TORONTO (Reuters) - Finance Minister Jim Flaherty said on Wednesday he hopes to do more to cut taxes on capital gains, but acknowledged he does not anticipate new measures in the near term.
“I would hope that we could do more in the future on (capital gains),” Flaherty told reporters when asked if the Conservative government’s campaign promise to defer the tax was off the agenda forever.
“We are in a time of economic slowness in the United States and that affects the Canadian economy ... That’s why we are taking a prudent, cautious and responsible approach now in our budgeting,” he said.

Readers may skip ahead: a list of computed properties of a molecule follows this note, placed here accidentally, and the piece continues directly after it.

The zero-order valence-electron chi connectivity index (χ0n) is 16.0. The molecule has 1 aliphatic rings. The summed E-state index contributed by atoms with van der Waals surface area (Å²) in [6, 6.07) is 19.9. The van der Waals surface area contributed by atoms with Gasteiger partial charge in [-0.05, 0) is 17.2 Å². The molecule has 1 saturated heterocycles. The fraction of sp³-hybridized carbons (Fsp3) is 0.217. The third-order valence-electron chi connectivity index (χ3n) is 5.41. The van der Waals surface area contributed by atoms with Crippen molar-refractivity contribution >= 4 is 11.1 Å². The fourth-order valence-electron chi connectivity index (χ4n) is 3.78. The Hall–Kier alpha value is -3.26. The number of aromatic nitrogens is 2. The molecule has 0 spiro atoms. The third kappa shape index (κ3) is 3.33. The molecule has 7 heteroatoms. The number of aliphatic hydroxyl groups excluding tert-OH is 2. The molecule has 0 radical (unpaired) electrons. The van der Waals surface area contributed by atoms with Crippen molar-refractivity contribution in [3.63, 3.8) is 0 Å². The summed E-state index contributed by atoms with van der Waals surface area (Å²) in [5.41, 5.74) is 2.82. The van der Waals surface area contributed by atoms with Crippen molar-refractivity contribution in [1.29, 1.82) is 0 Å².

Flaherty also said he was concerned about talk of the United States opting out of the North American Free Trade Agreement, or NAFTA, by Democratic presidential contenders Hillary Clinton and Barack Obama in a debate on Tuesday.
“I’ve heard about those comments and haven’t had an opportunity to read precisely what has been said. It is a concern,” he told reporters.
During the debate, both Clinton and Obama said the United States could “opt out” of NAFTA unless Mexico and Canada agree to renegotiate the labor and environmental standards in the deal.
“NAFTA is a tremendous benefit to Americans and perhaps the nominees have not had the opportunity to familiarize themselves with the benefit to Americans and the American economy of NAFTA because there’s a tendency to say it favors Mexico or it favors Canada rather than to recognize the mutual benefits that come out of free trade,” Flaherty told reporters.
Reporting by John McCrank; Writing by Frank Pingue; Editing by Peter Galloway